Costa Rica ‘ready to host the entire tournament’ as Panama bows out as U-20 Women’s World Cup host
Panama on Friday bowed out of co-hosting the U-20 Women’s World Cup with Costa Rica, making the decision in context of the crisis caused by the coronavirus pandemic.
It is also declining to host the 2022 Central American and Caribbean Games.
“The National Government confirmed the formal decline of Panama as the venue for the XXIV Central American and Caribbean Sports Games 2022 and the U-20 Women’s World Cup,” Panamanian authorities said in a statement.
“It was very difficult for us, but impossible to have all the necessary infrastructure,” said the president of Panama, Laurentino Cortizo.
According to the president, the Panamanian government will use public investments instead on issues related to health and the fight against the pandemic.
Panama had been chosen, together with Costa Rica, to be the host of the Women’s World Cup, which has been rescheduled to January 20-February 6, 2021.
Costa Rica confirmed Friday its willingness to singularly host the U-20 women’s soccer tournament, which was originally to be played in both Central American countries between August and September of this year.
Costa Rica “is ready to host the entire tournament,” the Costa Rican Organizing Committee said in a statement.
“Costa Rica has the organization, human resources, sports infrastructure, logistics, technology and accommodation to serve with excellence all the delegations and other activities that the World Cup demands,” the Costa Rican Soccer Federation said.
“Fortunately, the organization of the tournament does not require public resources, since the resources come from FIFA and sponsors.”
A ‘unilateral’ measure
Panama had also been chosen by the Central American and Caribbean Sports Organization (Odecabe) as the venue for the XXIV Central American and Caribbean Games.
The canal country had planned to host this regional joust between June 9-24, 2022. It was the third time that it would receive this competition, after the 1938 and 1970 editions.
But Panama’s willingness to host waned in light of the country’s health situation. Authorities there have announced 1,250 deaths and more than 57,000 infected by COVID-19, in a population of four million.
“We have to make these decisions to save lives in the face of the COVID-19 pandemic and address its social and economic effects,” said the vice minister of the Presidency, Carlos García Molino.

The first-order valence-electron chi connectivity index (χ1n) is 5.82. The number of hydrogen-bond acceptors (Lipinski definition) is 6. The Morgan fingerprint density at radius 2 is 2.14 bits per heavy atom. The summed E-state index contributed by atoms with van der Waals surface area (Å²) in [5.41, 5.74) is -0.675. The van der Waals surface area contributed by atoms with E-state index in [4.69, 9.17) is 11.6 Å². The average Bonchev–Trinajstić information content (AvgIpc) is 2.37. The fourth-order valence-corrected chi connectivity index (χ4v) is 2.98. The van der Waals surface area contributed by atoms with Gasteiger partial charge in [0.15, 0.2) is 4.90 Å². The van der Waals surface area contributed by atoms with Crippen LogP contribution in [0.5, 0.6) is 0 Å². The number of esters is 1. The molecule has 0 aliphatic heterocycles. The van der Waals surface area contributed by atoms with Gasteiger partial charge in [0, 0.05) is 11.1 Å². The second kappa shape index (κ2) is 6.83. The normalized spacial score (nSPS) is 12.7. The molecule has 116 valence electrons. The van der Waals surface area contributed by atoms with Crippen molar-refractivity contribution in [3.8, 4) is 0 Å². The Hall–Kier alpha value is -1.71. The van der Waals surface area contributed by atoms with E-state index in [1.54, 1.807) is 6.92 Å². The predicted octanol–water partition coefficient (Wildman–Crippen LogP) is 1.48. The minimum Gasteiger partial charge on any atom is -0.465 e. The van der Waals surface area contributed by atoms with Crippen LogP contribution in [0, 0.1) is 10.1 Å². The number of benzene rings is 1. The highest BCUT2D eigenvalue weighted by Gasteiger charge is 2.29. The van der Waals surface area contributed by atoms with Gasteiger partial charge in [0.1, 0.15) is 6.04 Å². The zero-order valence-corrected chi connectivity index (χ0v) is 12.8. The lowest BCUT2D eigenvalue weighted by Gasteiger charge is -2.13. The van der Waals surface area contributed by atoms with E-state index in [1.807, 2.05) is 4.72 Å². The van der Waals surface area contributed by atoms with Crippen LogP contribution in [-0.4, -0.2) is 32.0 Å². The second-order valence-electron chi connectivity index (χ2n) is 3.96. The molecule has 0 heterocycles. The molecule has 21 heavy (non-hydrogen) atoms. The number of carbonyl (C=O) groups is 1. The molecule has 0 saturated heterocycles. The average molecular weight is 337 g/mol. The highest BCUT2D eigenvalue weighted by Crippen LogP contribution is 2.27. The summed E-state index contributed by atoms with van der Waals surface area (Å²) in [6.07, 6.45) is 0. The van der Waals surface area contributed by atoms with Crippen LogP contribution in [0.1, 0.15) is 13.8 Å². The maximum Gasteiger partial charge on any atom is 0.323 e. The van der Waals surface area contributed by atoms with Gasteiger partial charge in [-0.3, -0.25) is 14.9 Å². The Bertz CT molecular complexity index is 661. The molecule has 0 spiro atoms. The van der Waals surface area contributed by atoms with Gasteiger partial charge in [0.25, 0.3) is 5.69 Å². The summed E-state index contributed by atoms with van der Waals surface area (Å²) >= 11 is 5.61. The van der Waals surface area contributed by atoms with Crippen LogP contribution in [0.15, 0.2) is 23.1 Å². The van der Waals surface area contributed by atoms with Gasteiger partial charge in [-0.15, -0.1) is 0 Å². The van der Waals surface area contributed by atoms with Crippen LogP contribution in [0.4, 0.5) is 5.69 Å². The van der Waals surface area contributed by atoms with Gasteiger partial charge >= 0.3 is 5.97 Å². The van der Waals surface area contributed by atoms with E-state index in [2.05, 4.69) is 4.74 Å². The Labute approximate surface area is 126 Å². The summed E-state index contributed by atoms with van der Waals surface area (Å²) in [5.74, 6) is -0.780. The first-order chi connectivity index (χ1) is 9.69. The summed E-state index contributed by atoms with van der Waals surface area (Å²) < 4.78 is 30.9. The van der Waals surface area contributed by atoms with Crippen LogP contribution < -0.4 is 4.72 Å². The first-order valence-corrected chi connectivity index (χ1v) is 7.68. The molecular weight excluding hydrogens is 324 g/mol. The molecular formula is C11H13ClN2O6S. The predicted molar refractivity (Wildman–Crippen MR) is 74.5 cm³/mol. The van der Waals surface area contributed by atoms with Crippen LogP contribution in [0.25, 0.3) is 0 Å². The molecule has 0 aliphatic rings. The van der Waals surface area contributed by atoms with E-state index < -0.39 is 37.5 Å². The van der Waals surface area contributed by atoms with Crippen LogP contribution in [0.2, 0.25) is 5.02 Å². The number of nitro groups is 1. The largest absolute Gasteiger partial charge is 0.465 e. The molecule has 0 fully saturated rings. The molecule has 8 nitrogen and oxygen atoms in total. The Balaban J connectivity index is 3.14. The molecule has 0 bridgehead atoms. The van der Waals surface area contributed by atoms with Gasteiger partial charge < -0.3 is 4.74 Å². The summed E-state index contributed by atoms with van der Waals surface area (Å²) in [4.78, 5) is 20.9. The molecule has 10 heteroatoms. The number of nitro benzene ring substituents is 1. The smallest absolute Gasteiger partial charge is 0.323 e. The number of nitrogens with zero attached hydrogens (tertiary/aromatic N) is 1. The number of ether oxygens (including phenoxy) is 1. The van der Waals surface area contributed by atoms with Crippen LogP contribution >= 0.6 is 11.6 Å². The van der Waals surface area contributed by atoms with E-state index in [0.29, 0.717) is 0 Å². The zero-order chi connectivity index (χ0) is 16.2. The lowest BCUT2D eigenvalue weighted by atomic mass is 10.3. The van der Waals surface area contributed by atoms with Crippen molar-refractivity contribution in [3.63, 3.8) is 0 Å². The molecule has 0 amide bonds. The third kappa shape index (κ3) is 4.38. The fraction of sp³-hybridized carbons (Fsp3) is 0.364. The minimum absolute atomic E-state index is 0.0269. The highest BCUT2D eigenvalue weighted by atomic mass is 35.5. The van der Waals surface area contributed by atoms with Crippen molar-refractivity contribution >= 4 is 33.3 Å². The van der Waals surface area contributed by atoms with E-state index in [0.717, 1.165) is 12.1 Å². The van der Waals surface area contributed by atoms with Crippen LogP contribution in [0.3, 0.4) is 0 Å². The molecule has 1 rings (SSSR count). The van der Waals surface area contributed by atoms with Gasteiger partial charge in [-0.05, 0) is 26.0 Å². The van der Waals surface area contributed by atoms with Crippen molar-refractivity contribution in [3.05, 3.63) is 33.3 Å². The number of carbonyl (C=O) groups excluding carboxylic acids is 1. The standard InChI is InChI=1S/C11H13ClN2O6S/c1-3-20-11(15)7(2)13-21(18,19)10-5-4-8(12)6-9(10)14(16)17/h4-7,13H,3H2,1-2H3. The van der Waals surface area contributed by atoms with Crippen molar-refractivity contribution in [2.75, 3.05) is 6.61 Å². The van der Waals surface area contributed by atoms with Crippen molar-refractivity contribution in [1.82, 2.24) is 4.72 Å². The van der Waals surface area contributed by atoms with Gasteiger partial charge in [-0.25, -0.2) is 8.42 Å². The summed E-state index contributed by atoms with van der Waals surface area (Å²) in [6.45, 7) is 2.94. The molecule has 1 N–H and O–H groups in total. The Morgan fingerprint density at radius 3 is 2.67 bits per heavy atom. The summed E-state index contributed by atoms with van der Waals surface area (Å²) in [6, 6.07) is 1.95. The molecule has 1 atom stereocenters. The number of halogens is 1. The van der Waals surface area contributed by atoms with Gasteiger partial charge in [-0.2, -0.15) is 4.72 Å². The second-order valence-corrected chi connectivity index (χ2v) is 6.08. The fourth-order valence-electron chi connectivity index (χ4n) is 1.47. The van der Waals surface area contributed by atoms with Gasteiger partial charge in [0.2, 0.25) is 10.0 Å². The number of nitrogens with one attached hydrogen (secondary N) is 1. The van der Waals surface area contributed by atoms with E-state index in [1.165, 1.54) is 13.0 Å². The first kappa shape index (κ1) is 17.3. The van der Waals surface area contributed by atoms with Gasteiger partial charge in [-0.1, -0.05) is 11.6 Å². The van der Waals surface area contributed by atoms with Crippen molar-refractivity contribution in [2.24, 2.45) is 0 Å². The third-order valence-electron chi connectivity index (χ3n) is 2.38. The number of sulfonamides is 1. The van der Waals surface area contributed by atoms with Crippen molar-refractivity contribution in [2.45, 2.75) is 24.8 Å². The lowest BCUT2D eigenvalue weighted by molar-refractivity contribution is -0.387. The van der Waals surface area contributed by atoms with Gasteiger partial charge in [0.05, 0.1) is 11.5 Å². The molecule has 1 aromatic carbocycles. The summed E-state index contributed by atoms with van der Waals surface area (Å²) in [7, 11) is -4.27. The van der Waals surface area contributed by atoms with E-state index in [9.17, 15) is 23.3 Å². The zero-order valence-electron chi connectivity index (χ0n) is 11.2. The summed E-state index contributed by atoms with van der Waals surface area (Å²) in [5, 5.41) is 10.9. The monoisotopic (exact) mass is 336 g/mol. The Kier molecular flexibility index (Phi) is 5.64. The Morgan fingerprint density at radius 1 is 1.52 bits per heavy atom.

Odecabe President Luis Mejía regretted the Panamanian decision to suspend the Central American and Caribbean Games.
“We were surprised by this,” Mejía said in statements broadcast on the Panama’s TVN. According to the executive, Panama had promised to continue with the organization of the Games, but now it is withdrawing “without having the slightest and most elementary courtesy to inform us,” he criticized.
The Panama Olympic Committee (COP) and the Panamanian Football Federation (Fepafut) were also surprised by the government measure, which they described as “unilateral” and “reckless.”
The cancellation of the Games will have “a negative impact” on the preparation of athletes and the modernization of sports infrastructures, the COP warned.
It is “a sad day for our athletes and our federations” because with “good planning” the regional competition “would help reactivate the economy and the sports sector,” said COP President Camilo Amado.
“We deeply regret this news” because there was “illusion” and because the World Cup “would not cost the country more than 6.5 million dollars,” Fepafut replied.
On the verge of collapse
Panama has the highest official number of coronavirus infections in Central America, with hospitals and morgues on the verge of collapse.
Economic expectations are not ideal either: Local authorities expect an economic contraction of more than 2% of Gross Domestic Product (GDP) this year.
In addition, Panama has gone from about 200 infections a day to more than 1,200 in recent weeks. The scenario has forced authorities to retrofit hospitals and look for new facilities, such as convention centers, in a public health system that was already deficient.
“We know it is a complicated situation due to the COVID issue, but the athletes must be devastated. It is a hard blow. It is surrendering in the fourth month of quarantine,” Medcom group sports journalist Rony Vargas told AFP.
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